>When is the next release of vSphere?
The date or launch timing for the next release of vSphere is not being disclosed at this time.
>Will the C# client still be available at all?
The C# client will still be supported with all non-EOL’d vSphere versions prior and post the next release.
>Has performance and overall usability being addressed in the web client?
Performance and overall usability have been dramatically improved with the release of vSphere 6 update 1 (released September 2015) and even further enhanced now that update 2 has become available (March 2016). We invite all customers to test the latest web client with our latest releases.
>I use specific plug-ins with vCenter. How do I migrate Web Client 3rd party plug-ins to HTML5?
Around 30-40% of the partner plug-ins are already in HTML5, we are working with the rest of the partner base to migrate them over to HTML5.
>Is VMware really listening to its customers? Haven’t you heard my feedback on the web client?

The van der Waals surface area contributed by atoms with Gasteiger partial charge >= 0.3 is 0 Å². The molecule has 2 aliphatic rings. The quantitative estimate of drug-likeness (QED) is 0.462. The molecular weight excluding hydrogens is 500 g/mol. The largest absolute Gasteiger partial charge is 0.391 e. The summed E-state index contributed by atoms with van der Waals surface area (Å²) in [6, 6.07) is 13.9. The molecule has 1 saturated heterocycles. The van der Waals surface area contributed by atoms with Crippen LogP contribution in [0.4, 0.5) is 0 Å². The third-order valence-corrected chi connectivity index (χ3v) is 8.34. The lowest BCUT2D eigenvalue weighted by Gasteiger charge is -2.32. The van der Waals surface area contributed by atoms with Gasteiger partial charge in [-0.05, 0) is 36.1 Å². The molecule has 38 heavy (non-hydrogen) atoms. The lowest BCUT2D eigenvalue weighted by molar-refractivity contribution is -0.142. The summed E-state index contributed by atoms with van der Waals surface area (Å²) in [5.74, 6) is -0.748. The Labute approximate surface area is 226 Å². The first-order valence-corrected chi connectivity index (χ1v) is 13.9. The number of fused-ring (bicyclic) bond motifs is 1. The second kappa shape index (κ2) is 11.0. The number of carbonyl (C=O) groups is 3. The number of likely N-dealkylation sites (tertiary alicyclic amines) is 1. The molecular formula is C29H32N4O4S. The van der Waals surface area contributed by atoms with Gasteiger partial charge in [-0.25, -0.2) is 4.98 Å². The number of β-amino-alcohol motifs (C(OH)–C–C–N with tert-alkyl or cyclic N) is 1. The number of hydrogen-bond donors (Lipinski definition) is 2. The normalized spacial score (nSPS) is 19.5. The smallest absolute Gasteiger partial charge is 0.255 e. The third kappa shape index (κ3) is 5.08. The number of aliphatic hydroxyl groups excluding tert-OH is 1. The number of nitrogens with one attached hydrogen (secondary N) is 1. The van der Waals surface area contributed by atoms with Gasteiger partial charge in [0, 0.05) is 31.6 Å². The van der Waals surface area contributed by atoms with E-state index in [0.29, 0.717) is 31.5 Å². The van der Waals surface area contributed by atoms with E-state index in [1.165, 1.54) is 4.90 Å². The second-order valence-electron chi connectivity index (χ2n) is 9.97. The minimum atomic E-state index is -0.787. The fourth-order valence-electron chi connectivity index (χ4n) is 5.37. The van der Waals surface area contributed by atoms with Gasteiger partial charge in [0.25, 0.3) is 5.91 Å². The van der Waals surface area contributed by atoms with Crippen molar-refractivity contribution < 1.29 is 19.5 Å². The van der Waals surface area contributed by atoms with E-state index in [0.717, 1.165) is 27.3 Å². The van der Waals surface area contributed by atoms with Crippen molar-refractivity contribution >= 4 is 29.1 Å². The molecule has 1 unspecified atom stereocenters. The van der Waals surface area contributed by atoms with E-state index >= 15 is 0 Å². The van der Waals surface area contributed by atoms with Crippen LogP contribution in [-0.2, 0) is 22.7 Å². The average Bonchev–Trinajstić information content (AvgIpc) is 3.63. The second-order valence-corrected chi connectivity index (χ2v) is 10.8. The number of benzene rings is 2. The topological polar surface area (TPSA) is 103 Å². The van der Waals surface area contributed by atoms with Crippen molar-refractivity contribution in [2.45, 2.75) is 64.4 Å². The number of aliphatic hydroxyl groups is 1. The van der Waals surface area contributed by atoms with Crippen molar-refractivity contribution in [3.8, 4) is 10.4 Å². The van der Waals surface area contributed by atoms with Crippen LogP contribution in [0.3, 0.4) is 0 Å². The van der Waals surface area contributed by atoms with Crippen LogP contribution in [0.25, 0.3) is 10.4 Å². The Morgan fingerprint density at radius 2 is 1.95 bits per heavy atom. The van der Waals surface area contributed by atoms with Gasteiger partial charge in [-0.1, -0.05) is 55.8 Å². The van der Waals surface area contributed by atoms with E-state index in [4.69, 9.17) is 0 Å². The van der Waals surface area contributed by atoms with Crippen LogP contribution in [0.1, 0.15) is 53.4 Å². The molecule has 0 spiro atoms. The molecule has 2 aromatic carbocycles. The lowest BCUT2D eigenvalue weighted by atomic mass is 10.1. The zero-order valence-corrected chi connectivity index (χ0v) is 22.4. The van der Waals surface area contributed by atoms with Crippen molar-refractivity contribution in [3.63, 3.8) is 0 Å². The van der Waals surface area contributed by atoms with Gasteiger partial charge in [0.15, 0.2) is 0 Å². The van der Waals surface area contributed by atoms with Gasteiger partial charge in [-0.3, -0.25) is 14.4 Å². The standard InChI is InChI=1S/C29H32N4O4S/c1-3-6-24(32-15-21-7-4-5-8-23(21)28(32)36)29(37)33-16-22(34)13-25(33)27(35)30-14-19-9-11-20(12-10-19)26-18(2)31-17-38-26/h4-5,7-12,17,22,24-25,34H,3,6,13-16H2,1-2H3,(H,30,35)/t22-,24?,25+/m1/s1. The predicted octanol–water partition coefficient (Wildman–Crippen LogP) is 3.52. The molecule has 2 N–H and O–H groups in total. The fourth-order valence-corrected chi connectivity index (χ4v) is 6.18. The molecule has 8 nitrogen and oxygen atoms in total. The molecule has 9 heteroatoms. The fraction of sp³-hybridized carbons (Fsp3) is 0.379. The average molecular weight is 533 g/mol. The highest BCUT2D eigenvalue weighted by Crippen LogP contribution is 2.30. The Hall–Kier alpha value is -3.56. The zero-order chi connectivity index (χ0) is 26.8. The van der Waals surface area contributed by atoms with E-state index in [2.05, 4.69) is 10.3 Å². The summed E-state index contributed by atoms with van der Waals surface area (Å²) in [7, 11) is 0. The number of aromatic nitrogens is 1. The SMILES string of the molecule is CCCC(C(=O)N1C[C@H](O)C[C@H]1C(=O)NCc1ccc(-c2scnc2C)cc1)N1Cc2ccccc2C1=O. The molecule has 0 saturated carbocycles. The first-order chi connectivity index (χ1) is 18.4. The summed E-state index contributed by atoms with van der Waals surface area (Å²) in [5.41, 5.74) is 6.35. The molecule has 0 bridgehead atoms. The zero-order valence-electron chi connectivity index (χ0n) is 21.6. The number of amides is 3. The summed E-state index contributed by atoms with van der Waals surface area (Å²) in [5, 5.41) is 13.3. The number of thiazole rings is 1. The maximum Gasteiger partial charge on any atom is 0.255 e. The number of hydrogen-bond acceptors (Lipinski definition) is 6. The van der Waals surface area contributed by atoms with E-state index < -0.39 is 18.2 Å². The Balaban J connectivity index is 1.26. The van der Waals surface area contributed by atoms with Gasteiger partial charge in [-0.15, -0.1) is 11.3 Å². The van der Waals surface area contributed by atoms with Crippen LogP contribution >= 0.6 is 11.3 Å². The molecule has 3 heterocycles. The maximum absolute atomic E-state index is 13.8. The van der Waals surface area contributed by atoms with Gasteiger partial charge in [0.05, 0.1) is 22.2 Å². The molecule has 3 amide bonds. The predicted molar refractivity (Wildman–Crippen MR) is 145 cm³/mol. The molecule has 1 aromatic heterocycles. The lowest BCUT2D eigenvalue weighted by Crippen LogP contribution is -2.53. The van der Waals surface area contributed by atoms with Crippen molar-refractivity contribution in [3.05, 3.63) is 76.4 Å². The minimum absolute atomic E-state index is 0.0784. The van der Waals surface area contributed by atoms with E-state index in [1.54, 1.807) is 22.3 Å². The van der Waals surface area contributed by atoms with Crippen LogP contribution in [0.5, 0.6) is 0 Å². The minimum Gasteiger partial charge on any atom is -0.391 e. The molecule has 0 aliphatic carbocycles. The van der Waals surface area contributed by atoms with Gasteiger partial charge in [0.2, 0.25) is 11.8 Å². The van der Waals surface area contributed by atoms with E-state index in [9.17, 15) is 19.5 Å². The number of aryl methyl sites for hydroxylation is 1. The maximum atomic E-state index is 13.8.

Yes, we are listening. The fling work on the HTML5 client plus the release of the embedded host client are evidence that we are paying attention and listening to customer feedback. To provide an example, let’s dive into this a bit further in this topic.
The vSphere C# Client today serves two unique purposes:
- Connecting to the vCenter Server
- Directly connecting to ESXi host
For the first purpose, the existing vSphere Web Client based on flash is that interface and directionally, through the HTML5 Fling, you can see VMware is preparing to move off of the flash requirement and providing a much speedier/modern interface for managing and operating vCenter Server.